The family of a woman who is in prison in Kuwait have urged the UK government to help to secure her release.
Sara Assayed, 35, from Barry, Vale of Glamorgan, works as a primary school teacher in Kuwait City, where she has been living since she was 17.
She was jailed for 10 years in March 2021 when drugs were allegedly found in her car. Despite being cleared on appeal last month, she remains in jail.
The Foreign Office confirmed it was assisting a British national.
The Kuwaiti government has been asked to comment.
Ms Assayed was arrested in March 2019 after she was stopped in her car on her way home from school with another teacher, and police officers alleged drugs were found in the vehicle.
After being unable to leave the country for months while on bail, Ms Assayed was jailed.
The teacher won an appeal against her conviction appeal on 15 June and has been told the Kuwaiti authorities intend to deport her to the UK.
But her family say she is still in prison, where she has been kept in a solitary cell.
Her mother Helen Conibear and father Ziad Assayed, who live in Barry, have described the situation as "heart-breaking" and said it was taking a terrible toll on their daughter's mental health.
"We're just worried and she's crying. She calls at night and she's crying," Mr Assayed told BBC Wales.
They say their daughter always maintained her innocence and was not allowed to speak during her trial, which lasted just minutes.
The Kuwaiti appeal court quashed her conviction last month after ruling there was insufficient evidence.
She remains in jail and the process to begin her deportation appears to have stalled.
Her parents said they have been bitterly disappointed with the response from the British Embassy in Kuwait and from the Foreign Office.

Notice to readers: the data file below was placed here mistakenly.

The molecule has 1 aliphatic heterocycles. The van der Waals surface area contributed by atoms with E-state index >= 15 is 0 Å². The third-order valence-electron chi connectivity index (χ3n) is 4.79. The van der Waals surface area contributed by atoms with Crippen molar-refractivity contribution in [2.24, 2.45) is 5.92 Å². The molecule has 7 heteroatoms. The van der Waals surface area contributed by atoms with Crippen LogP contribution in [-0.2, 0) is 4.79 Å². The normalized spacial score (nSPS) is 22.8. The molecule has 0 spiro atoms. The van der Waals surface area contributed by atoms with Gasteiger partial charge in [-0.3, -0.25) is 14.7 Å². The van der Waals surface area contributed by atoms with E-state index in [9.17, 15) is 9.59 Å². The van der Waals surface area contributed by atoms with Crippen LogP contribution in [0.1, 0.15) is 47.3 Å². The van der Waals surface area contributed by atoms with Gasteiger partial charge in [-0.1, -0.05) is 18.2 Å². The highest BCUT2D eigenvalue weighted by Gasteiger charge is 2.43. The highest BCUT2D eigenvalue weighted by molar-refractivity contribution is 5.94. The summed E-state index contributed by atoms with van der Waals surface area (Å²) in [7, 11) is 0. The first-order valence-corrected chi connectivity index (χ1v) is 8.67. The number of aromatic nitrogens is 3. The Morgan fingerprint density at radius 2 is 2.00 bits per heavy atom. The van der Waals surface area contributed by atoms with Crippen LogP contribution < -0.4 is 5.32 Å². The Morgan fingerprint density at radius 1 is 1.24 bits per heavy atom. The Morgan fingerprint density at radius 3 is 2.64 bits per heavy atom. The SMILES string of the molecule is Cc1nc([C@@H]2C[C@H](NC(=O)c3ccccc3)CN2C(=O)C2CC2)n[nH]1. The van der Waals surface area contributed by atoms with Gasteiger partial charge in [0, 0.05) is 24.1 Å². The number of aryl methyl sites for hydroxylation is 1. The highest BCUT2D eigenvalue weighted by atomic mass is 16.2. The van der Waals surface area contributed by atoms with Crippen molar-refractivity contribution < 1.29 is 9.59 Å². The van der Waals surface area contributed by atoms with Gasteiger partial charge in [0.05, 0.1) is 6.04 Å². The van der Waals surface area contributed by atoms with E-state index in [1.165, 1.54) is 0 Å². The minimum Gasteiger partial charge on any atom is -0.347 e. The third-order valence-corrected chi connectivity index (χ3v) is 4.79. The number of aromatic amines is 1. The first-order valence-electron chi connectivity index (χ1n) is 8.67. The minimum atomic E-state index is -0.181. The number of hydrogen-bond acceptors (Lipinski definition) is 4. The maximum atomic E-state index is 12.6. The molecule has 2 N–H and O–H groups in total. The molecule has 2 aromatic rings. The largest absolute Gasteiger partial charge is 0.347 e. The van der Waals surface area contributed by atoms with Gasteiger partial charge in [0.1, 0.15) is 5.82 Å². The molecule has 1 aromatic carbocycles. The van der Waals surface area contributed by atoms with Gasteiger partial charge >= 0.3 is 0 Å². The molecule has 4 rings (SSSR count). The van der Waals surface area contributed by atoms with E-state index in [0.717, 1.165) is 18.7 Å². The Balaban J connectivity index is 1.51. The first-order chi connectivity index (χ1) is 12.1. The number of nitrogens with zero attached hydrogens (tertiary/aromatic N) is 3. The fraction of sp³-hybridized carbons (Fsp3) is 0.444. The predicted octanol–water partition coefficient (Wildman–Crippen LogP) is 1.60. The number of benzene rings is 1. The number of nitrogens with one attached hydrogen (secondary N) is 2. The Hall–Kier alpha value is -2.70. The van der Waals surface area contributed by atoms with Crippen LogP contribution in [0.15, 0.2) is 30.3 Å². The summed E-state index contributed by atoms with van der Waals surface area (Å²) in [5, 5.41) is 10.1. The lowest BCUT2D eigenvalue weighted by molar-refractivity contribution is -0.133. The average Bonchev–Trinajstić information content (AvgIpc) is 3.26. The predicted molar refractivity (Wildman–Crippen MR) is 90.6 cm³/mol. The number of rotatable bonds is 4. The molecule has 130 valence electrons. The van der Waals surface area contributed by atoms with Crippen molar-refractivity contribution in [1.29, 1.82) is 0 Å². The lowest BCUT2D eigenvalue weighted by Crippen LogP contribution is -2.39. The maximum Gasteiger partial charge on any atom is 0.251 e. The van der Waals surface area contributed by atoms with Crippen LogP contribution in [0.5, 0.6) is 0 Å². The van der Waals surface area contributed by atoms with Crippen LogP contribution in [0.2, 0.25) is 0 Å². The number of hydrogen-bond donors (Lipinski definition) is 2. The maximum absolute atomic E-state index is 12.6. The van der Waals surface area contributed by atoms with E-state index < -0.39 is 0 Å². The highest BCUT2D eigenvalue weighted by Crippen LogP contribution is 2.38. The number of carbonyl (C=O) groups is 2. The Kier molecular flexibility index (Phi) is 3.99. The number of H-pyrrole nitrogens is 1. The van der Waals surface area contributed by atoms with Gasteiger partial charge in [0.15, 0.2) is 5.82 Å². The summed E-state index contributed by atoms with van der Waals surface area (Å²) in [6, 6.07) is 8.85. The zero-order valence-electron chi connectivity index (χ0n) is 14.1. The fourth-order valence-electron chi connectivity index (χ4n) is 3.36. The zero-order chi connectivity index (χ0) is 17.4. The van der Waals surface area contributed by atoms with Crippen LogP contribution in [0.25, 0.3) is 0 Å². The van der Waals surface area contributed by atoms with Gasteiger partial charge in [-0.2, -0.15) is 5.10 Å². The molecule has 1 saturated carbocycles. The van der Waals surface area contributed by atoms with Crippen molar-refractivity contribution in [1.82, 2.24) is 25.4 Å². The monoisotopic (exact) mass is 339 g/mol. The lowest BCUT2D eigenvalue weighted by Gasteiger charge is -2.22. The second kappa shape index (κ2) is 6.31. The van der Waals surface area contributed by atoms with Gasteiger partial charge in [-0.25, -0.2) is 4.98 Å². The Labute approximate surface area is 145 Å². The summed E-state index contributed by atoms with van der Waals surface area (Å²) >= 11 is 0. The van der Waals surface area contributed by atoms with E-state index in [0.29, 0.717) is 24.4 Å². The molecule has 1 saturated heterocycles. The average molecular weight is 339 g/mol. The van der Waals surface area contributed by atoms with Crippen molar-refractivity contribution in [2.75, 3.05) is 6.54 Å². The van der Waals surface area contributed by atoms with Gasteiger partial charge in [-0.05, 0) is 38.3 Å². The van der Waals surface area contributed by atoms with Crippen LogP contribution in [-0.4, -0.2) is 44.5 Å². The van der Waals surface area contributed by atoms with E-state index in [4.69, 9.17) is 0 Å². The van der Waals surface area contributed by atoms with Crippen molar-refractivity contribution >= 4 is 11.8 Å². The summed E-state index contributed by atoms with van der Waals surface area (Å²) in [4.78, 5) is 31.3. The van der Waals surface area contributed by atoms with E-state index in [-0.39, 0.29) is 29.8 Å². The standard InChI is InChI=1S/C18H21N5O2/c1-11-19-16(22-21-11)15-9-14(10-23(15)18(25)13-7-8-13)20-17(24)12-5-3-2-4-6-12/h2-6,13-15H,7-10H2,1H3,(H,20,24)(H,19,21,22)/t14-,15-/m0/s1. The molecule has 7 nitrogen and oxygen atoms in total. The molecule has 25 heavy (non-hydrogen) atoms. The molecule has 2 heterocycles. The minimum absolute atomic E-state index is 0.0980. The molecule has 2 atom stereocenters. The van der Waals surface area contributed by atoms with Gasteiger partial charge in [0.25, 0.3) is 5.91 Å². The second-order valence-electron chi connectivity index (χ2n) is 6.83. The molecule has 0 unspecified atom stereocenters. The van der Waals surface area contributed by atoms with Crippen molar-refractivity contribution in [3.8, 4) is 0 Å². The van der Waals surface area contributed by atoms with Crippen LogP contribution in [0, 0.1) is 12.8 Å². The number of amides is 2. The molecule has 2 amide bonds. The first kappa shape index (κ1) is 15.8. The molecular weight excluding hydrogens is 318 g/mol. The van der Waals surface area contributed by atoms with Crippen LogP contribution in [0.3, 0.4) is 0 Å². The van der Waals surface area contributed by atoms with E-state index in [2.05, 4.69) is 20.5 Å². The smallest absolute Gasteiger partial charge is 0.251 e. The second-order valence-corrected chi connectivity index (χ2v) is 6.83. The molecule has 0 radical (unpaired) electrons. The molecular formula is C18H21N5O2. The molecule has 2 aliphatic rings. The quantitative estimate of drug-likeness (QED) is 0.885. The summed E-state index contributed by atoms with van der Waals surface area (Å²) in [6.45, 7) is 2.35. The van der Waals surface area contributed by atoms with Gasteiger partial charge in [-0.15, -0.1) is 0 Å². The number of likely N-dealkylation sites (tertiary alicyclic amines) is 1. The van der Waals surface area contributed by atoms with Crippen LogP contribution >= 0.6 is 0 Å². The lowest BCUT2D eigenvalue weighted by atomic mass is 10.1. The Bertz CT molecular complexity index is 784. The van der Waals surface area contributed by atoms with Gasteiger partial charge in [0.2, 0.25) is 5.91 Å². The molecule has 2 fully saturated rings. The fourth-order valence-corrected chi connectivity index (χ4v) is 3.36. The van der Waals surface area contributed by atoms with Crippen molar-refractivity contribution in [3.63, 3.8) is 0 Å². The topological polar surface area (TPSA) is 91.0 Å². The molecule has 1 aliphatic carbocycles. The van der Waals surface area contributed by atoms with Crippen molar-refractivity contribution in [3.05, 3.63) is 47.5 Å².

They said they have spent about £20,000 in legal fees.
"Every time I contact the Foreign Office they say: 'We can't do anything'," said Mr Assayed.
Mr Assayed is a Jordanian-born engineer and his family spent several years living and working in Saudi Arabia and Jordan.
The family moved to Kuwait in 2002, and Ms Assayed decided to continue her education and career in the country when her parents later returned to Barry.
"We're all trying. The whole family is trying," said Ms Conibear. "We've sent emails to MPs, we've tried everything."
Mr Assayed added: "From the beginning, we believe that the police investigation was all fabricated. They took her car, they put something in the car and then it came back."
He later visited Sara in the prison in the Kuwaiti desert and described the conditions as "overcrowded" and "inhumane".
He added: "We were waiting for her to be deported. Kuwaiti law says that anyone who was involved in a case, whether guilty or not guilty, has to be deported from Kuwait."
The family have tried to get assistance from charities including Prisoners Abroad and Amnesty International, but were told they could not help in Sara's case.
"We just want them to accelerate her deportation," Mr Assayed said.
"The worst feeling is the feeling of being helpless. She needs our help and we can't help her. She's there for the wrong reasons. It's unjust for her to be in prison when she's innocent.
"She wants to hear news about her case and nobody is telling her anything. We just need to know some dates so she can have hope. She doesn't have hope."
A Foreign Office spokesman said: "We are assisting a British national who is detained in Kuwait and are in touch with their family and the local authorities."